Most military families are concerned about additional changes proposed by Congress for the military retirement system, which underwent a complete overhaul just last year, says First Command, a financial and research organization for the military.
Under the overhaul, future military personnel will be part of a retirement system that resembles private sector 401(k) plans. It reduces the size of the traditonal 20-year pension that has been part of the military for decades. The new system employees a smaller pension plan and allows military personnel to contribute to a retirement fund to receive matching money from the government and allows them to take the funds with them if they leave the military before the 20-year mark. The downside for the personnel is they have to save some of their own money for their retirement.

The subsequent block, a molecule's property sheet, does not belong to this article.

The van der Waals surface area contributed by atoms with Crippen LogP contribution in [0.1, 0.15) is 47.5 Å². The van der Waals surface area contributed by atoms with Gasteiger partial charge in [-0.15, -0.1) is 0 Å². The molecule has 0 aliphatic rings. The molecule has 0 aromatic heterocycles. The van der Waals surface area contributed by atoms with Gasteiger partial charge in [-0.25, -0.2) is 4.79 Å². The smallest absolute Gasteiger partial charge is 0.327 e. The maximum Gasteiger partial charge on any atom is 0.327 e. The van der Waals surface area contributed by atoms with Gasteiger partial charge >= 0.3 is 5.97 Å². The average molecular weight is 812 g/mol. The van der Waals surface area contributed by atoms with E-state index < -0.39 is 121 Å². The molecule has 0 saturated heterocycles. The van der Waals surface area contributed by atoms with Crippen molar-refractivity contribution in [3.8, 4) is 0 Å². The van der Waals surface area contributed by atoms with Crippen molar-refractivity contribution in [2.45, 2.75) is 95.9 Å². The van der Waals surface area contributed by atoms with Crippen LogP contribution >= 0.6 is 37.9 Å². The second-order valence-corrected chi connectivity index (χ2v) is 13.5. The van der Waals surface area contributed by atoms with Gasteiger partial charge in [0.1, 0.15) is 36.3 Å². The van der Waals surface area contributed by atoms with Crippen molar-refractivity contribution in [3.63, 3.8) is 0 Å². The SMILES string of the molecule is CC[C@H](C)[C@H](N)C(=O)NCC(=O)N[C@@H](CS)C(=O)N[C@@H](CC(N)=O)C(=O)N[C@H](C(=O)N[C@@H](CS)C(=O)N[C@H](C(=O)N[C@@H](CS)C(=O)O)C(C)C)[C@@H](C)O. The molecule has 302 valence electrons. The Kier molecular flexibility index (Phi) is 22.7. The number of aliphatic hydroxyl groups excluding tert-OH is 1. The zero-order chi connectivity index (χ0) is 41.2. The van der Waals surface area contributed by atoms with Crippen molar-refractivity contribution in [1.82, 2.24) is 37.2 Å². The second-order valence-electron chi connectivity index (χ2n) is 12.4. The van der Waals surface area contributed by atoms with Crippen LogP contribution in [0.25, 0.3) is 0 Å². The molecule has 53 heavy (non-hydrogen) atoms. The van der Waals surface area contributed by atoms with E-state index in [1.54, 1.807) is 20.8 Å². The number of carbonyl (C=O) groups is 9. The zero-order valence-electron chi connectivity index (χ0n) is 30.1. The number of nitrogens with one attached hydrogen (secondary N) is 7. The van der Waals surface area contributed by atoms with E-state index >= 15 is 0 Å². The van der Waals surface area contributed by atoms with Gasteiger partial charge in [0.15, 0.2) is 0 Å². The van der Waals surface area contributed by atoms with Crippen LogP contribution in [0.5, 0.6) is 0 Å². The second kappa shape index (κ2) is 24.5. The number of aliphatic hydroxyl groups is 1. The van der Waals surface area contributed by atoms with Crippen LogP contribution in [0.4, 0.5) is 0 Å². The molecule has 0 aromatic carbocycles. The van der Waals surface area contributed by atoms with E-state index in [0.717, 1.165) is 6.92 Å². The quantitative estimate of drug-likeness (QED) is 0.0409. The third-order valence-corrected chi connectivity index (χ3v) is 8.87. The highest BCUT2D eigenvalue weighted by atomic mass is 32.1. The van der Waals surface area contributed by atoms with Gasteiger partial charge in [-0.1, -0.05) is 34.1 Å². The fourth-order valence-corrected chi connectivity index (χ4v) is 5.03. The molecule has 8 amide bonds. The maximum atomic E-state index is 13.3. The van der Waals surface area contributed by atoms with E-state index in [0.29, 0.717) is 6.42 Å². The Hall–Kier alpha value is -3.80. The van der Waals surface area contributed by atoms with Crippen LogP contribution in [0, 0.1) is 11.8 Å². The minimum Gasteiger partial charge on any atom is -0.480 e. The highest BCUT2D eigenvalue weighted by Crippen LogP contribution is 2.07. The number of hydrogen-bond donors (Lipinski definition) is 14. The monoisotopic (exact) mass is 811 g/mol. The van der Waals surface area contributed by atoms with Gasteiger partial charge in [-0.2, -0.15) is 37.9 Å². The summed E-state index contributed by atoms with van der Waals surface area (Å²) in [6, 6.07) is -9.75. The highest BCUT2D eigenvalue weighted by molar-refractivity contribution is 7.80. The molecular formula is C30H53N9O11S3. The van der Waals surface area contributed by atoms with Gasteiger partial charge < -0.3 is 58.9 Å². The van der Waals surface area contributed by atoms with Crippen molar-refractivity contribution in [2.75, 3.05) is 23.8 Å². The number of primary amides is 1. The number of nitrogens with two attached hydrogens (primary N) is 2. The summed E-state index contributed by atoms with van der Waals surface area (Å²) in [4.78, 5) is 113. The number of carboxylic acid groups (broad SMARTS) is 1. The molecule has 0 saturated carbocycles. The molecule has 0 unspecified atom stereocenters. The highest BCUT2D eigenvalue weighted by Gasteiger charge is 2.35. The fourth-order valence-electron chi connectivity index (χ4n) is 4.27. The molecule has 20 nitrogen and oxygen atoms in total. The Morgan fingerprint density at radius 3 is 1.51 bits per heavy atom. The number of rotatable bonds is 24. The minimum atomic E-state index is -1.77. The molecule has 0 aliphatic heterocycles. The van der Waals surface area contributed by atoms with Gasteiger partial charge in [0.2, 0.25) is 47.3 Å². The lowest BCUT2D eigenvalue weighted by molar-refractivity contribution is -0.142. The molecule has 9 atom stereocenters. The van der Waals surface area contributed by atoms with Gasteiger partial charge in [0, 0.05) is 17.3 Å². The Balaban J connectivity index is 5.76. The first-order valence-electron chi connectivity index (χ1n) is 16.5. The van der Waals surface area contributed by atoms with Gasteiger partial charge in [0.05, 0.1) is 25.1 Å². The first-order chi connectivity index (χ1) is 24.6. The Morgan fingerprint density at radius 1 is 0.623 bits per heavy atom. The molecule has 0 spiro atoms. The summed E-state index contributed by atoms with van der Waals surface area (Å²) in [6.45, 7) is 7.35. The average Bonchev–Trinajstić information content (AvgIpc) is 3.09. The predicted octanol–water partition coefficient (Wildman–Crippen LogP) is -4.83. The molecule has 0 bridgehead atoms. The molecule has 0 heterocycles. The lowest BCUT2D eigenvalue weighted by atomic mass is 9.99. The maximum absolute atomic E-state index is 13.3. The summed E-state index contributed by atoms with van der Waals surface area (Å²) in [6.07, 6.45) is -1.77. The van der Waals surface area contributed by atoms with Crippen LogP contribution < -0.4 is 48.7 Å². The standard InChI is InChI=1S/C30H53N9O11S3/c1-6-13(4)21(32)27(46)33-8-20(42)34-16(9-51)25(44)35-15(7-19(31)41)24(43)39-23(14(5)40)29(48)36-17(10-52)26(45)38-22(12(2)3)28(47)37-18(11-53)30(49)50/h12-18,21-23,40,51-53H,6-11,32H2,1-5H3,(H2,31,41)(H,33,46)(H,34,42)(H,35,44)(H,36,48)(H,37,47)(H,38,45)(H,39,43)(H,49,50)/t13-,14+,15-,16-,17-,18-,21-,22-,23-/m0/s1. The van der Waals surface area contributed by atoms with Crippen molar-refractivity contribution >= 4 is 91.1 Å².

Now that the new system is in place (for those who enter the military starting in 2018), more changes already are being considered and 82 percent of the 500 military members surveyed are worried, according to First Command.
The proposal that has raised the most concern is one that would give each branch of the military flexibility in setting continuation bonuses that are designed to keep military personnel from leaving the service after 12 years.
Currently, the continuation bonuses are mandatory for all personnel who reach the 12-year mark.
Other proposed changes would have a positive effect for military personnel by increasing some pension pay. The pace of the changes is worrying members of the military, says First Command.
“This proposal is understandably challenging for our men and women in uniform,” says Scott Spiker, CEO of First Command Financial Services Inc., which provides financial planning support for military personnel. “Career military families are still trying to sort out how the recent overhaul of the military retirement system may affect their financial futures.”